2) A writ of mandamus applies when a person has a right to have an act performed. Under the expungement order and statute, Clay is entitled to have the record of his conviction expunged, regardless of the expungement's practical effect.

Dissenting Opinion Summary:

The dissenting author would hold that Clay's punishment was improperly fixed and would reverse and remand the case for a new trial. His lack of knowledge that his record had not been expunged until after the time-bar for post-conviction relief justifies habeas. The majority redefines "manifest injustice," an inapplicable standard. The judge exceeded his jurisdiction. While not a constitutionally guaranteed right, Missouri statute preserves the right to jury sentencing.

Opinion Author: Stephen N. Limbaugh, Jr., Judge

Opinion Vote: RELATOR REMANDED TO THE DEPARTMENT OF CORRECTIONS; PEREMPTORY WRIT OF MANDAMUS ORDERED TO ISSUE. Price, C.J., Covington, Holstein and Benton, JJ., concur; White, J., dissents in separate opinion filed; Wolff, J., concurs in opinion of White, J.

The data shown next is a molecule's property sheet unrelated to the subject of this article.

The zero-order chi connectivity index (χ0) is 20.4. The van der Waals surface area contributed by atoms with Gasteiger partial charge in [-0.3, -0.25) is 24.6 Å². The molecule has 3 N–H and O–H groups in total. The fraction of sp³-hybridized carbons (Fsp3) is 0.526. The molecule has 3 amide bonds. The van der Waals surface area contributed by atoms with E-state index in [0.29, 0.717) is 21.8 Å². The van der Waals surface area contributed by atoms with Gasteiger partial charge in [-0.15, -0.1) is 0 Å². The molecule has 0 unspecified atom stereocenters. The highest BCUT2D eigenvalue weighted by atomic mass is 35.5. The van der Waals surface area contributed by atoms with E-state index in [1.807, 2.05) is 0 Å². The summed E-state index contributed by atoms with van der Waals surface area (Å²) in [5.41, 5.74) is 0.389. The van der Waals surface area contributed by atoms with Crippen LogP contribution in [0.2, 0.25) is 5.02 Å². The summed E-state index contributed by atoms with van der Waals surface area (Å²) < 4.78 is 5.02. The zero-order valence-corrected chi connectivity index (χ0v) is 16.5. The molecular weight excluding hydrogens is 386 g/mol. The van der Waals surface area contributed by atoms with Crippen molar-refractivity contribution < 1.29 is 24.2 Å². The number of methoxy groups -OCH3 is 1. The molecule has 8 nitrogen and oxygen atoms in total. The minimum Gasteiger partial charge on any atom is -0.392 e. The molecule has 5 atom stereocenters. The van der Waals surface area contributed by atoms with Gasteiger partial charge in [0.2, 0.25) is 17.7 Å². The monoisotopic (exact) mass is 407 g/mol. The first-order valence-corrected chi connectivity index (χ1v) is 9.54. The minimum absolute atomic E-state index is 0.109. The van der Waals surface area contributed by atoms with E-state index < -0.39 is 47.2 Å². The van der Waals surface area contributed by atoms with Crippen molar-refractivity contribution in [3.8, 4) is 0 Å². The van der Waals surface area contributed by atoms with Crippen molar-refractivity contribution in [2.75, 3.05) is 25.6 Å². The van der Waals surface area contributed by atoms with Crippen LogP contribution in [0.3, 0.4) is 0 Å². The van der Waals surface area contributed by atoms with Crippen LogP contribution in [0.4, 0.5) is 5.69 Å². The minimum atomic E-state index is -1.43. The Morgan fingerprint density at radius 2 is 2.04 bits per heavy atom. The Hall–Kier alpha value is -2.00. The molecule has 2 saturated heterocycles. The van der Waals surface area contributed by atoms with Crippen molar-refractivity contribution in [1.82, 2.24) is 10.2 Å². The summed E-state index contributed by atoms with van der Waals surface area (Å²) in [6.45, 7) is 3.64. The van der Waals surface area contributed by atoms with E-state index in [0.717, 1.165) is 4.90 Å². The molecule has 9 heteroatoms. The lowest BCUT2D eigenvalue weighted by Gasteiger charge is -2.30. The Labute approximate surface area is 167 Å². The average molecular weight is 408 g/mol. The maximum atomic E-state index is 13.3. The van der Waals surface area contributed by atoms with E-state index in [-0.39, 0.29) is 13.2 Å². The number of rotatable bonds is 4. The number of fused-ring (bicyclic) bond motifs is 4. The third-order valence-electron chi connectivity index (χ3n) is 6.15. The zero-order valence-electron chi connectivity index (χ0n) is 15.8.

Opinion:

Relator, Arthur Scott Clay, was convicted of forcible rape in 1989 and sentenced to twenty years in prison. He was sentenced by the judge rather than by the jury because the judge found him to be a prior offender, based on the erroneous consideration of an expunged prior conviction. A copy of the expungement order came to light only after relator's direct appeal and post-conviction motion had been denied. He now petitions for a writ of habeas corpus ordering a new trial and for a writ of mandamus directing that all references to the prior conviction be expunged from his records. The petition was filed originally in the Court of Appeals, Western District, and after issuance of an opinion granting both habeas corpus and mandamus relief, this Court granted respondents' application for transfer and assumed jurisdiction. Mo. Const. art. V, sec. 10. Rule 83.04. Having now determined that habeas corpus relief is unwarranted, relator is ordered remanded to the custody of the Department of Corrections. However, the petition for writ of mandamus is granted, and a peremptory writ of mandamus is ordered to issue.